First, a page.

Former Florida Gov. Jeb Bush, who agreed with Christie that Internet sales should be taxed the same as “brick and mortar” store sales, said any online revenue increase should be used immediately to reduce other taxes. That’s what Wisconsin Gov. Scott Walker pledged to do, announcing that he would immediately.
Walker, whose crackdown on public employee pensions puts him in direct competition with Christie for that slice of the GOP primary vote, currently has a $540 million income and property tax cut heading through his GOP-controlled Legislature as part of his FY2015 reelection budget, while the scandal-battered Christie surprised political analysts by not renewing his call for an income tax cut in his budget speech last week.
Ironically, Christie’s use of $68 million in Internet sales taxes to shore up his budget, coupled with his complaint that pension and retiree health benefits costs for public employees were eating up 94 percent of the revenue increase in New Jersey’s budget, inadvertently underscored Norquist’s argument last spring that the drive for Internet sales tax revenue by governors was “all aboutincluding $70 million to be raised by requiring businesses in the state’s 35 Urban Enterprise Zone cities to pay the 3.5 percent UEZ sales tax -- is vital.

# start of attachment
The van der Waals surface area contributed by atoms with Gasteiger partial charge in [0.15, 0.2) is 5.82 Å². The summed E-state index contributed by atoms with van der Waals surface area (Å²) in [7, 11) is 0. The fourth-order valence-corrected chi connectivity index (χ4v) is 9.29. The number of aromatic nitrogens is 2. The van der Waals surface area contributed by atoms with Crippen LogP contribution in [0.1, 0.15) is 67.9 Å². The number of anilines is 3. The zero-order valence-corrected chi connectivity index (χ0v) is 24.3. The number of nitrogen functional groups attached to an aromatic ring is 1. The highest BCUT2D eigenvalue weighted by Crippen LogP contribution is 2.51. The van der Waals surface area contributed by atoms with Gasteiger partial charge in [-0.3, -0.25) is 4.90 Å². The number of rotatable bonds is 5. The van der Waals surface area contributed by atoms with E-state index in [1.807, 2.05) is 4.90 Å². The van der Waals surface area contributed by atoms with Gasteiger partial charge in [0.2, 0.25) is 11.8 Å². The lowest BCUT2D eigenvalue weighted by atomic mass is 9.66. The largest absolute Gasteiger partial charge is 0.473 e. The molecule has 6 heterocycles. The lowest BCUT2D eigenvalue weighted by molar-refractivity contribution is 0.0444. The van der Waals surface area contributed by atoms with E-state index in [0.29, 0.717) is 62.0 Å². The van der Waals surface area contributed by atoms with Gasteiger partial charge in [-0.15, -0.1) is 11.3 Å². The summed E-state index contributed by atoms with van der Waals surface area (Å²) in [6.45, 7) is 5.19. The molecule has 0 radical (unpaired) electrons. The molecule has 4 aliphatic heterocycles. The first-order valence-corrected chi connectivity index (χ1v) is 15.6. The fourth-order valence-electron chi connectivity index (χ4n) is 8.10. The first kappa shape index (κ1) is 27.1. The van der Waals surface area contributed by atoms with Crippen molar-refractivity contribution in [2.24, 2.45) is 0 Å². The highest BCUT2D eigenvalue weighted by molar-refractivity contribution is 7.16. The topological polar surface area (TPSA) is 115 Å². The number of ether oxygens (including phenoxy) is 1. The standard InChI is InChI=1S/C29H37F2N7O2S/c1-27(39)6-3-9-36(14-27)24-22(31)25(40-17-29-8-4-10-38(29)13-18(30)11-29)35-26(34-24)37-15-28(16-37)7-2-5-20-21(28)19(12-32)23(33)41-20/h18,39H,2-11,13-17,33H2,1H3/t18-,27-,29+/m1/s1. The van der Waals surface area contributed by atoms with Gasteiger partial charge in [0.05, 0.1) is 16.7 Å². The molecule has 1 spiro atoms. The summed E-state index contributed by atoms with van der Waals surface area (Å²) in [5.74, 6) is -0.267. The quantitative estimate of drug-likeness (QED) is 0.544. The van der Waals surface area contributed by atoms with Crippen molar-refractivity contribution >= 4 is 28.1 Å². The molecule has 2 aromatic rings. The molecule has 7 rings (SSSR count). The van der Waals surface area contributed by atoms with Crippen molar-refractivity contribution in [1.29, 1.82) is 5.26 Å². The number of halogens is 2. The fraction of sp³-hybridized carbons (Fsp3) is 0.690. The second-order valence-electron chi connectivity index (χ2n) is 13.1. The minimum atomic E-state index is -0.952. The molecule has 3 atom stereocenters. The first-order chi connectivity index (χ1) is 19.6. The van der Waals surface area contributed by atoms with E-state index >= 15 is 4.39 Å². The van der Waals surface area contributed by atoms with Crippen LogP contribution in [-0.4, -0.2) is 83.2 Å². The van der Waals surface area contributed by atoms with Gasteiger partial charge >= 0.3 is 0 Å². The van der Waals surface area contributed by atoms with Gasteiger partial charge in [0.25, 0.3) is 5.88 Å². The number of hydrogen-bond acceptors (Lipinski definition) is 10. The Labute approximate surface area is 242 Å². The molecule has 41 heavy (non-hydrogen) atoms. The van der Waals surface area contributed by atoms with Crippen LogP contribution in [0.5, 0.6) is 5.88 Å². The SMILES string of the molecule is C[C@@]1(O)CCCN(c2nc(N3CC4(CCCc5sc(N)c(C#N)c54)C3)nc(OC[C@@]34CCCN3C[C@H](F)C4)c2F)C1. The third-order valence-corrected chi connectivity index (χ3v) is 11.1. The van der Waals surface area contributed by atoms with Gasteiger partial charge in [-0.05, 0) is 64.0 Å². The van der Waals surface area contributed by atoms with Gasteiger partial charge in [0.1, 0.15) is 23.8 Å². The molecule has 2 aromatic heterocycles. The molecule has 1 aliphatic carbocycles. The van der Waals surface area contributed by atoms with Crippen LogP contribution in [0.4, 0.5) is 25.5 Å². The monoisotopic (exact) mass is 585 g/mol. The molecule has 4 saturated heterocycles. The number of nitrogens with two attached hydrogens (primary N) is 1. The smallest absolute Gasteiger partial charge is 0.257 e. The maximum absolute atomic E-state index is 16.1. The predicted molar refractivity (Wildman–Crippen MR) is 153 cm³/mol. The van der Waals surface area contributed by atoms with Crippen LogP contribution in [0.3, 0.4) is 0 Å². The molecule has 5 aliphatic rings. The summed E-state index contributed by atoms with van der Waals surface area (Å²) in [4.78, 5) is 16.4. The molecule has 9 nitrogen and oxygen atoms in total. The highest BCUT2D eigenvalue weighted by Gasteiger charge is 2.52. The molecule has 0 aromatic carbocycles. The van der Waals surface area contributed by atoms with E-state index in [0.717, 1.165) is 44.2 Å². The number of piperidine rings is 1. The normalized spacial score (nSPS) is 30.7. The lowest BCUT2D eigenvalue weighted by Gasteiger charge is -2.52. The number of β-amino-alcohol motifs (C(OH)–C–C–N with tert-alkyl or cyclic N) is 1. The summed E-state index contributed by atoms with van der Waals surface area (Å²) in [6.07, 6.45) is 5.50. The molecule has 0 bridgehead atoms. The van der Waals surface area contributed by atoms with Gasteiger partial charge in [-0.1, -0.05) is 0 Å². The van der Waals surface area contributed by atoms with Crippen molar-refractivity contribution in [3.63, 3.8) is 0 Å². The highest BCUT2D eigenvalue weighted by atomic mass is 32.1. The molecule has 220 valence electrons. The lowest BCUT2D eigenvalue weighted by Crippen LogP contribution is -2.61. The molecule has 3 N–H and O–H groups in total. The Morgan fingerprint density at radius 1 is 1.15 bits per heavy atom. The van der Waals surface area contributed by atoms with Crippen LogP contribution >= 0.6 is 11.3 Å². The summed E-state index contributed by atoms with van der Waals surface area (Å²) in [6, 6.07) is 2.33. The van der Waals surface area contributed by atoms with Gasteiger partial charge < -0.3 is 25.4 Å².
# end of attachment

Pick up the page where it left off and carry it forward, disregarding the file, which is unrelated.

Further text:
Holub, who heads the New Jersey Retail Merchants Association, said the $28 million estimate from requiring out-of-state Internet retailers to collect sales tax from its New Jersey customers “definitely seems lower than what we would anticipate,” although Treasury officials are probably factoring in a relatively low compliance rate for the first year of the program, given that New York and New Jersey are among just a handful of states currently trying to collect the tax.
He noted that a study by a team from Rutgers University’s Edward J. Bloustein School of Planning and Public Policy led by economistsin online sales tax revenue by 2015, up from $170 million in 2009.
“The conventional wisdom is that the potential revenue is in the hundreds of millions of dollars – 300 or 400 or 500 million,” Holub said. “It’s a number that’s going to get bigger every year because we’re seeing double-digit growth every year in online sales, and we’re not seeing that for bricks-and-mortar stores.”
Holub said he was gratified that the U.S. Supreme Court in December decided not to hear a challenge to a March 2013 ruling by the New York Court of Appeals that upheld the right of the Empire State to require the collection of sales taxes from online companies that maintained affiliated independent websites in New York that linked to their main company websites in exchange for commissions. “If a vendor is paying New York residents to actively solicit business in this state, there is no reason why that vendor should not shoulder the appropriate tax burden,” the New York appellate judge wrote.
The U.S. Supreme Court’s decision to pass on the case gave Christie and Sidamon-Eristoff sufficient confidence to include $28 million from Internet sales taxes to be collected by out-of-state retailers in their FY2015 budget.
Holub said he was also encouraged by the decision of the House Judiciary Committee toon the federal Marketplace Fairness Act, whose passage by the Republican-controlled House -- while still an uphill fight -- would permanently “create a level playing field between brick-and-mortar retailers and online sellers.”